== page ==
Jamal’s five little words of wisdom helped to convince me that I could do it. You almost always cannot succeed without positive thinking. I can’t think of anything more positive than to say “I can and I will!”

Monday, August 18, 2008

Y’all Can Stop Now!

To my family – y’all can stop now. Any time. Right now would be nice. I think that we have had enough cancer in the family, and now with this latest one, you have gone over the top. Sure, you get your name on my next purple marathon shirt, but it isn’t worth it. Trust me! Of course I will think of each of you with love on the day of the race, but still, I so wish that none of you had to go on my shirt.

So knock it off, will ya?

Two years ago, I had one family member’s name on my race shirt, my sister-in-law Christine. She is a double cancer survivor, breast and ovarian, at a time when she had a very poor chance of surviving. That was nearly 20 years ago.

Then this past year, I had to add my sister Ann, for breast cancer. That was bad enough. But when my next race comes around in 2009, I will have five names of family members on there! Three of them have come since January of this year! My brother Chris was diagnosed with prostate cancer in February. My step-mother Rhoda was diagnosed with breast cancer in March. And now, two days ago, I learned that my step-father Stuart has terminal lung cancer.

Five names on my next shirt of people living with cancer in my own family, three of them this year. And that doesn’t include the guy wearing the shirt! I think that is quite enough in one family for now. I will be honored to wear your names in my next race, but I sure wish it was for something else.

Saturday, August 16, 2008

Requiem in Pacem, Leroy!

After I got home from Team in Training, I was so saddened today to learn of the passing last night of Leroy Sievers from colon cancer. He had given it his all, and blogged about his experience for the past two and a half years with great openness, expressing difficult things so eloquently. The world is a poorer place without this courageous man, and I will miss him despite never meeting him in person. And of course I will miss his blog, on which I made the following comment today:

"I am nearly speechless. Leroy's blog has meant so much to so many of us - lucky survivors like me, people going through treatment, significant others of those with cancer. It is unimaginable that we will no longer read his words each day. We will miss him, and we are fortunate that our lives got to intersect with his for this all too short a time.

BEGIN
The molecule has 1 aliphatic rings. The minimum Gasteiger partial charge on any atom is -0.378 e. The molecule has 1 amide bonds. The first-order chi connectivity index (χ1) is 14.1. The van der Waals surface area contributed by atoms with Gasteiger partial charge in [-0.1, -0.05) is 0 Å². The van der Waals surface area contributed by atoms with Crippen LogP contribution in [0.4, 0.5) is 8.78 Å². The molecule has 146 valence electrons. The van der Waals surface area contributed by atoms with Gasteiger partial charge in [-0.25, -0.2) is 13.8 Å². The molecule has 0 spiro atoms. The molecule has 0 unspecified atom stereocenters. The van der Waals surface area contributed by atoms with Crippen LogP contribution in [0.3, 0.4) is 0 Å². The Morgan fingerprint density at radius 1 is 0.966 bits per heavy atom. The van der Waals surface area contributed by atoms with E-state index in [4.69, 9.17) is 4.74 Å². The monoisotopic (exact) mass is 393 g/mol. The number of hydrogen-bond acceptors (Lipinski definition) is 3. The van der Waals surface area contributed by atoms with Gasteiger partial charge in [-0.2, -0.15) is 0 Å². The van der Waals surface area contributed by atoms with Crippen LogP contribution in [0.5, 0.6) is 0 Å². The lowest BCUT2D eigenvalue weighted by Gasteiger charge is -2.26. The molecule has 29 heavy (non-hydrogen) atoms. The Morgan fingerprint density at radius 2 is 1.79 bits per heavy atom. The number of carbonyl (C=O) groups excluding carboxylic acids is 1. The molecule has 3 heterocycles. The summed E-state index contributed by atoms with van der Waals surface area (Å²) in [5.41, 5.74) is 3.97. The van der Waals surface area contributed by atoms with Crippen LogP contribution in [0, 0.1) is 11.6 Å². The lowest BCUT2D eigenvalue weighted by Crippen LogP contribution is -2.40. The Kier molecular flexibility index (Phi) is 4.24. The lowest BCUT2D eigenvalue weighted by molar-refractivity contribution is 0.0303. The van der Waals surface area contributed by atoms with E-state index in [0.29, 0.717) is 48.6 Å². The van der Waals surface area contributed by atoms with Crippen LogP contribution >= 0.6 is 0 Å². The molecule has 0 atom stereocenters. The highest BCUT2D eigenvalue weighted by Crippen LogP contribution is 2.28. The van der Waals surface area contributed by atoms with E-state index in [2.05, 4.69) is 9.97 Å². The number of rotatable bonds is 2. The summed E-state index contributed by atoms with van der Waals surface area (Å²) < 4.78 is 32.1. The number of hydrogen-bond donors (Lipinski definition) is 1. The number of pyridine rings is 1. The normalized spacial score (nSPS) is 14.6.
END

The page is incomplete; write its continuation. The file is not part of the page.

Laurie, please accept my sorrowful condolences. I promise you that I will write Leroy's name again on my next Team in Training Marathon shirt.

Rest in peace, brave Leroy, and peace be with you, Laurie."

Twelve Miler with the Fall Team

All week, I really wanted to go out with TNT this weekend. I am not on the team but I am a patient honoree, and enjoy going out on some of the training runs and walks. I am not in marathon shape, having not run since the Komen Breast Cancer 5K in early May, and having walked no more than 6 or 7 miles or so at a time since the Arizona Marathon in January. That is not counting a few longer hikes, of course.

So on Monday and Tuesday, I walked 9 miles, fast, to help prepare and in the process gave myself a decent blister on the ball of each foot. Just to be sure it wouldn’t be easy, on Wednesday I woke up with a backache and could walk only at a pace that an 85 year old would have sneered at. A week before I was bounding, well at least slogging, up mountains in New Hampshire, and on Wednesday a hill in Florida, assuming there is such a thing, would have challenged me. Fortunately, the good Doctor Mark at Guarino Chiropractic gave me an alignment on Wednesday and again last evening. Those combined with frequent icing got me prepared to go to training and got me through it just fine. I am a firm believer in chiropractics and can give you several examples of how it turned extreme pain and near disaster into the ability to move well.

This morning, I got up at 4:45AM – so tough on a Saturday – put moleskin over each blister and headed to Byrd Park to meet the team. They are training for the Virginia Beach Half Marathon in two weeks, and the Nike and Marine Corps marathons in October. It was great to see them again. Coaches Tim, Chuck, and Betty led us in warm-ups and a Team Cheer: “Train – Endure – Achieve – Matter”. Then at about 6:15, we headed out to do 12 miles. Our route was through Richmond’s “Fan District”, crisscrossing back and forth through this interesting area for nearly half a marathon. It was a lot of fun, and I am happy to report that I am not too sore, having taken a wonderful ice water soak when I got home. I guess I am still in at least semi-decent shape after all. My back feels pretty good (Thanks again, Dr. Mark!), and the moleskin helped keep the blisters from getting worse.